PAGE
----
Research suggests that 3% of marketing executives are actually in the market ready to buy – only 3%. That should have significant implications on advertising agency business development but too often is ignored. 3% is a tiny percentage of people who are looking to hire an agency on any given day. It’s not zero, but very close. Agency leaders too often expect their business development people to shake the trees, dial for dollars, hunt and capture everything out there, right now before any other agency gets it. Given the 3%, that’s a pretty tall order. No wonder business development people turn over so frequently.
If you take the data on face value, very few marketers are actively seeking to hire an agency. So few that it is hardly worth the time and investment to pursue. The very idea of cold calling as a method to catch random prospects to see if they are one of the 3% who are looking to buy seems incredibly ineffective. What ends up happening is more likely not interested or no answer and move on to the next. In reality, this old strategy has such a small chance of success, given the data, it is hardly worth the effort – effort that could be much more fruitful when tied to the actual dynamics of the market. But then again, we all want new clients right now so lets all fight over the 3%. Really?
I’ve already got an agency
If only 3% are active, what about the rest of the marketers? They are operating on their own timeline moderated by the cycles of their business and their needs. The majority already have an agency or agencies under contract. Unless something goes sour in the relationship, the need for a new agency isn’t determined by our persistence but by the contract period. Unseating the incumbent is virtually impossible, however, at some point in time the need will come about. When it does, you want to be a known and valued resource so between now and then, develop a relationship and demonstrate value.
I’ve committed my budget
Another significant group of marketers makes their agency decisions around their company budgeting cycles. They are committed to their current agency for the duration of their annual business plan and determined to achieve their goals and objectives with their agency in hopes of earning their bonus and getting that promotion. They have no interest in talking to other agencies as they execute their plans. But there will come a time when they do, and you want to make sure when that time comes, you are top of mind.
I love my agency
And then there are those who are committed to their agency forever and have no interest in talking to others, end of story. These marketers often bring their agencies with them when they change jobs. Unless something catastrophic occurs in the relationship, these marketers trust their agency partner beyond reproach. These marketers are likely a waste of time, but the brand might not be so. If the senior marketer leaves or gets fired, it’s likely that their agency will go too.
I’m looking for a new job
Not all marketers fit into these categories. Another segment at play is those who get new jobs. According to labor statistics, about 30% are actively seeking a new challenge, which means they are not going to make any changes at their current company. Between 15% - 20% will change jobs during the year. Of those new hires, about 80% change their agency resources within their first year. I like those odds much better than the 3% who are agency shopping right now. Keeping track of the marketers in your industries and responding to changes is a good way to capitalize on change.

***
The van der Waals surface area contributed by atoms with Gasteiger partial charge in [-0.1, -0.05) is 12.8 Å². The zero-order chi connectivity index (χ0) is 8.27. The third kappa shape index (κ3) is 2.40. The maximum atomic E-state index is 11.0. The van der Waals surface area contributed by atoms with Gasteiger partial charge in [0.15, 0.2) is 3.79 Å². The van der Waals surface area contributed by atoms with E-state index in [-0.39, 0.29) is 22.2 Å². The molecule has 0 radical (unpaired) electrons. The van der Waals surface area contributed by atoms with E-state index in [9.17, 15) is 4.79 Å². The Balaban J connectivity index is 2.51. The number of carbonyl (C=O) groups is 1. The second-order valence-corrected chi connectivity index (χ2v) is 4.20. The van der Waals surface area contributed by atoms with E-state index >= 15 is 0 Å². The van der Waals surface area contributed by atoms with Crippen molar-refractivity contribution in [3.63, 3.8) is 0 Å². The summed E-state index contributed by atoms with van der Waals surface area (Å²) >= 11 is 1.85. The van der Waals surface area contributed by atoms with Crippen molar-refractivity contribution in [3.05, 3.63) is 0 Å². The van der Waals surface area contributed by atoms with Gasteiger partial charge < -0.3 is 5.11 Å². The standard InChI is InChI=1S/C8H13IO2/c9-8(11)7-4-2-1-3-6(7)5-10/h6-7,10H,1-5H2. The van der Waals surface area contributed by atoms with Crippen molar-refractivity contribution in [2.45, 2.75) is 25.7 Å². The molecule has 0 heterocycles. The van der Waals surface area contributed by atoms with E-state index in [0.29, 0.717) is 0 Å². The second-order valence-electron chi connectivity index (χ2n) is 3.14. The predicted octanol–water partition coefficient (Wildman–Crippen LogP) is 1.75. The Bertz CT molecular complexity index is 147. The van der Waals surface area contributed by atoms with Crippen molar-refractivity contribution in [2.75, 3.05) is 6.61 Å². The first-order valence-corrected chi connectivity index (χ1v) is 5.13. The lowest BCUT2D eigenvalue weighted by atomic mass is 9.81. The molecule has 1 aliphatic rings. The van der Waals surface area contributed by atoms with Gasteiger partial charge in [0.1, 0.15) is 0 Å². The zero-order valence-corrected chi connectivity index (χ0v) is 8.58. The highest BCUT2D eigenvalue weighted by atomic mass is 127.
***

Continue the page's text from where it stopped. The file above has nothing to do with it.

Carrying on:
Given these dynamics, agencies that want to grow are better served by a longer view of success. For example, if you know when a company begins its budget planning, you can spend your time between now and then shaping your perception. You can demonstrate value while staying top of mind. When the budget cycle concludes, and a new agency search is more likely, you will be on their list or even at the top of their list. If you know when a current agency first signed, you can predict the time when that contract comes up for renewal and strategically work towards that date demonstrating creativity and value to compare with the incumbent. If you track new hires, you will know that opportunity may be coming soon and focus on developing a relationship ahead of the search.
The foundation of business development
Establishing a prospect opportunity timeline as the foundation of business development is the most effective way to strategically align business capture efforts with the cycles of marketers and markets. This timeline takes time to build out as you learn about key dates, contract periods, budgeting cycles and other significant events. As you build it out, and the timeline runs its course, more and more identified and planned agency opportunities will fill your days so that you can spend less and less time trying to make something happen from the 3%. After the first couple of months, you will know of and can forecast against your timeline giving you a much more planned and predictable new business funnel. Concentrating your time and resources on the highest potential opportunity that you have already identified will help improve your success rate. Of course, the prospect opportunity timeline is no silver bullet, but there is a silver lining. Instead of chasing anything that moves, chase the things that matter.
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